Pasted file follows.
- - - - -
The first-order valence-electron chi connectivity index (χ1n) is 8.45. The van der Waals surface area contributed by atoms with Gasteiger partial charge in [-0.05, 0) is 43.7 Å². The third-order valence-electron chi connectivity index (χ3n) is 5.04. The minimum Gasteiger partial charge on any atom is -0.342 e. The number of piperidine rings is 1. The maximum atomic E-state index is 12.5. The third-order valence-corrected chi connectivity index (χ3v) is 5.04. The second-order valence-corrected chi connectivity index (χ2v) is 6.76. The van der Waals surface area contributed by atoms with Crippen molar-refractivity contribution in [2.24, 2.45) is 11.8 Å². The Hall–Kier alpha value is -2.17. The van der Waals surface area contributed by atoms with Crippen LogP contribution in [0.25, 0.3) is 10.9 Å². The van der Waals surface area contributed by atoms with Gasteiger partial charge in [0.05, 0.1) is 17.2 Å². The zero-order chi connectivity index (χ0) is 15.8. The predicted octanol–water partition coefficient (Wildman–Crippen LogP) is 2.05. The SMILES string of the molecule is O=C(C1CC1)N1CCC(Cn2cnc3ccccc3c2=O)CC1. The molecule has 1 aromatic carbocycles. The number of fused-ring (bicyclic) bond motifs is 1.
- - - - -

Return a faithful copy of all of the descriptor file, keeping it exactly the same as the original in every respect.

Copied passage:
The first-order valence-electron chi connectivity index (χ1n) is 8.45. The van der Waals surface area contributed by atoms with Gasteiger partial charge in [-0.05, 0) is 43.7 Å². The third-order valence-electron chi connectivity index (χ3n) is 5.04. The minimum Gasteiger partial charge on any atom is -0.342 e. The number of piperidine rings is 1. The maximum atomic E-state index is 12.5. The third-order valence-corrected chi connectivity index (χ3v) is 5.04. The second-order valence-corrected chi connectivity index (χ2v) is 6.76. The van der Waals surface area contributed by atoms with Crippen molar-refractivity contribution in [2.24, 2.45) is 11.8 Å². The Hall–Kier alpha value is -2.17. The van der Waals surface area contributed by atoms with Crippen LogP contribution in [0.25, 0.3) is 10.9 Å². The van der Waals surface area contributed by atoms with Gasteiger partial charge in [0.05, 0.1) is 17.2 Å². The zero-order chi connectivity index (χ0) is 15.8. The predicted octanol–water partition coefficient (Wildman–Crippen LogP) is 2.05. The SMILES string of the molecule is O=C(C1CC1)N1CCC(Cn2cnc3ccccc3c2=O)CC1. The molecule has 1 aromatic carbocycles. The number of fused-ring (bicyclic) bond motifs is 1.